14. Defendant No.1- Vikkar Singh has not only pleaded but emphatically stated in his evidence that there was no agreement to sell the property between him and the plaintiff -Namita. According to him, he needed some money and borrowed loan from Vinod Chaturvedi, who was working as Engineer. Only by way of some security, his signatures were obtained. This witness states that he can neither read nor write Hindi. His signature on the disputed agreement dated 04/08/2005 are in English. The evidence of this witness that he can neither read nor write Hindi has remained uncontroverted in his cross examination. Therefore, when the defendant No.1 has emphatically pleaded and stated before the Court that he never entered into any agreement with the plaintiff, the plaintiff herself having not entered the witness box, renders the case of the plaintiff highly doubtful. We also find that Vinod Chaturvedi (PW1) - husband of the plaintiff has admitted in his cross examination that he received Rs. 25,000/- from Vikkar Singh. According to him, he received the amount against payment of tractor but no documentary evidence in this regard has been placed before us to inspire confidence that receipt of Rs. 25,000/- from Vinod Chaturvedi was in respect of some other transaction and not the present one. According to defendant No.1- Vikkar Singh, he had taken loan of Rs. 25,000/- by Vinod Chaturvedi. Admission on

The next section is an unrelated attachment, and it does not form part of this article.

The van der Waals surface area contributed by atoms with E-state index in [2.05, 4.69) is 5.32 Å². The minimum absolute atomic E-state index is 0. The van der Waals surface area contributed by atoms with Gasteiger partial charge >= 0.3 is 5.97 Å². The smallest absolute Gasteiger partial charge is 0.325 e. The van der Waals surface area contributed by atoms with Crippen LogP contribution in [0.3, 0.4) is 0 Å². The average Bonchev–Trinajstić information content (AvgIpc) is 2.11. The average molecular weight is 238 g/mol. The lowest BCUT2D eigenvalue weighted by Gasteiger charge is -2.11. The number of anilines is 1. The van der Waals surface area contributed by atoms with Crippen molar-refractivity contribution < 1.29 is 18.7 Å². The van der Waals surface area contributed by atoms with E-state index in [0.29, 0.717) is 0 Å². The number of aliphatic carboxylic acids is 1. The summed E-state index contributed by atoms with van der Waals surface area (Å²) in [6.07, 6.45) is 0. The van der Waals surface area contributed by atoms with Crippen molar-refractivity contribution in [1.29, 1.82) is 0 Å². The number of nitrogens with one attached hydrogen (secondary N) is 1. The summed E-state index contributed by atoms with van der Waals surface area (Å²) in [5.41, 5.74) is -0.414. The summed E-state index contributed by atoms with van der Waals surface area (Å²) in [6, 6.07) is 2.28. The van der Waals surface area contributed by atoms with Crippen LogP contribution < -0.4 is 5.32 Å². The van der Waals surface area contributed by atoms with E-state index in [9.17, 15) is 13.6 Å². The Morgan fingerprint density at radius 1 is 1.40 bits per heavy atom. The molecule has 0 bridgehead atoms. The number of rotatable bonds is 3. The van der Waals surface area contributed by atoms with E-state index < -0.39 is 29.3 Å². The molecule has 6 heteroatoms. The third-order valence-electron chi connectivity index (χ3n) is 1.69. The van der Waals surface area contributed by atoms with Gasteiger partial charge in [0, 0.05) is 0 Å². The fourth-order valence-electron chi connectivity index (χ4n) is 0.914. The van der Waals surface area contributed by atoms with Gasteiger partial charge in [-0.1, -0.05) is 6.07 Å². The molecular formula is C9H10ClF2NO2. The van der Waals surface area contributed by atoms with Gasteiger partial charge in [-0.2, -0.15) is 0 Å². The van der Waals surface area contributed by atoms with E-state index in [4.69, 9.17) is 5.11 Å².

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the part of this witness - Vinod Chaturvedi of having received Rs. 25,000/- by him, further renders the case of the plaintiff doubtful that the parties had entered into an agreement of sale of property and it was not a loan transaction. There is no recital either in the agreement (Ex.P/2) that contents of the same were read over and explained to defendant - Vikkar Singh and only thereafter, he had signed the document. 15. Grant of relief of decree of specific performance is a discretionary relief. After having examined the evidence on record and particularly taking into consideration that the plaintiff herself did not enter the witness box, that the agreement is said to have been executed between the plaintiff and defendant No.1 and defendant No.2, plaintiff and defendant No.2 had not signed the document, attesting witness - Motiram Yadav (PW2) is a close associates of Vinod Chaturvedi, husband of the plaintiff and the other attesting witness has not been examined to prove the fact of agreement between the parties, in our considered opinion, plaintiff's case that it was an agreement to sell the property appears to be improbable and that Vikkar Singh had borrowed Rs. 25,000/- appears to be more probable and therefore, plaintiff is not entitled to a decree of specific performance. Accordingly, we find no reason to interfere with the impugned judgment and decree. The appeal fails and is accordingly dismissed. Appellate decree be drawn.